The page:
Buying in the US

Discussion in 'Where to Buy' started by quiggles, 9th Nov, 2004.

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  1. thefirstbruce

    thefirstbruce -

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    Q,

    you might be able to write that book tomorrow re yield.
    But as for CG, you might have to wait 25 years.

    The temperate zones of the USA, IMHO, will continue to decline, at the same rate China grows. Where do you think all those tool and die jobs went to????

    If anyone is looking for CG in the USA, try the warmer climes....particularly LV, Houston, and Atlanta Georgia.
     
  2. quiggles

    quiggles Member

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    I have said that CF is my only criterion. Not sure about CG, Vegas for instance has had huge increases but may be running out of steam (and water!)
     
  3. hkr

    hkr Member

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    even the yield might be bit questionable IMO with the large declining population in buffalo...after all you need to take vacancy into equation as well.
     
  4. Bricks & Mortar

    Bricks & Mortar Member

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    Hope all pans out favourably Bob
    Thanks for the inspirational tread!
    Enjoyed it emensily




    Timm
     
  5. quiggles

    quiggles Member

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    Obviously so did Steve McKnight! :D :D :D
     
  6. Les

    Les Member

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    G'day Quiggles,

    You lost me (and possibly others) with this:-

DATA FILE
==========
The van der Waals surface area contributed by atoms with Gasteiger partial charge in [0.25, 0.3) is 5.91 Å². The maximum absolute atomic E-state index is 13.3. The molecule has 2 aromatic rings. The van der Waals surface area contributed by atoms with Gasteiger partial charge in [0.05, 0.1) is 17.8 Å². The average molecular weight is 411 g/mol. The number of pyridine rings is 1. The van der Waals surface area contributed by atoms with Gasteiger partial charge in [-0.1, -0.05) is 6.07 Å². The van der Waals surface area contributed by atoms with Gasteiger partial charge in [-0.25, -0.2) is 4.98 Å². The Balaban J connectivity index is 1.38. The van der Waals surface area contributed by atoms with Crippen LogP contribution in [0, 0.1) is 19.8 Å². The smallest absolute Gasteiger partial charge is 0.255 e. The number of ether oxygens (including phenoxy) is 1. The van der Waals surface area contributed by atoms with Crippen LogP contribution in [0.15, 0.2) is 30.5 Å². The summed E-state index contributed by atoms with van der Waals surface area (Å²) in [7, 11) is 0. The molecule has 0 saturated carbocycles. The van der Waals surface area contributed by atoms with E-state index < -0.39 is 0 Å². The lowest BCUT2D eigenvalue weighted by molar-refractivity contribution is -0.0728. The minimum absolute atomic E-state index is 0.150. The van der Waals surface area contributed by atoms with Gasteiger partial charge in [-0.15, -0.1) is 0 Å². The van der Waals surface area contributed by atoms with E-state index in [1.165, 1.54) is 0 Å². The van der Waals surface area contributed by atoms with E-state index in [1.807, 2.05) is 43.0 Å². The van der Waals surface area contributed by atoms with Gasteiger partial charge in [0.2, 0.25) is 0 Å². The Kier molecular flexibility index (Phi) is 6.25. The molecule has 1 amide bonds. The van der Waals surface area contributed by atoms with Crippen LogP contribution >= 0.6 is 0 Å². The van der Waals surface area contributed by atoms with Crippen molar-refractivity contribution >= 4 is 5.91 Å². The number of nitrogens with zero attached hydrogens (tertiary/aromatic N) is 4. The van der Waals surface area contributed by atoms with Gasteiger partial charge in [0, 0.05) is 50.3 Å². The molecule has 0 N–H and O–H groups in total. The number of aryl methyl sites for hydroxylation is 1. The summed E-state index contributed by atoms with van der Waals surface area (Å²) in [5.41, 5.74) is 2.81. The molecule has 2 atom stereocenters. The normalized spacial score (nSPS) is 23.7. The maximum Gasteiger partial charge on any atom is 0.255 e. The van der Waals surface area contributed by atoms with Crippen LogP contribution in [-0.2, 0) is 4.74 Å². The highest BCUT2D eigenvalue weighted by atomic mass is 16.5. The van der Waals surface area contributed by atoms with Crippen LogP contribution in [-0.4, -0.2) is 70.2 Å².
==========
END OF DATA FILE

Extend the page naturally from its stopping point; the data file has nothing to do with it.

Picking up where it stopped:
Please elucidate.... Are you referring to someone's quote? Or something else? What am I missing?

    Regards,

    Les
     
  7. quiggles

    quiggles Member

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    Steve McKnight is reported (the Australian, 2/6/05, jpg of the article here ) as buying 30 homes in New York (there's a thread about it in the general forum).

    I was simply immodestly suggesting that he did this as a result of my post (which after all was cross posted to PI amongst other places). :D
     
  8. quiggles

    quiggles Member

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    Further reports from Buffalo.

    I'm still pretty strapped for time, so instead of the whole long bit, I'll be providing edited highlights. For reasons that will become obvious, I'm not telling the whole tale :) .

    I had arranged to get a list of hot prospects of properties from my realtor before we left, but we took our time in getting to Buffalo. This was because my travelling companions, Dr Quiggles and Rolling Thunder, don't travel well and Dr Quiggles has a chronic illness which regularly leads to exhaustion. So it wa two weeks later that we finally dropped in and got our first surprise - quite a few Australians that we had known about, and more that we hadn't, had bitten the bullet and gone to the US. Some of the properties they had bought were my best prospects, too. :mad:

    At that stage I had the ungenerous thought that it served me right for opening my big mouth. However, the obvious point came back to me that if I was willing to share only provided others didn't benefit, then my 'sharing' was not that at all. I was still disapointed, however.

    There had also been a side benefit from the stir in activity. Australians, as the most exotic investors, came in for the most comment, but it soon became apparent that there was a lot of New York City money and Californian money flowing in. All that cash was putting a floor under prices, letting vendors know that they could sell (stimulating supply) and increased the value of my existing properties. I could tell however that the quality of the remaining stock was getting picked over and that I might have to lower my sights in terms of acceptable rates of return and/or building quality.

    We spent four weeks in Buffalo, and worked our buns off, 7 days a week. Rolling Thunder had been enrolled in a school, which helped, and Dr Quiggles largely stayed healthy four the entire four weeks, which was pretty amazing.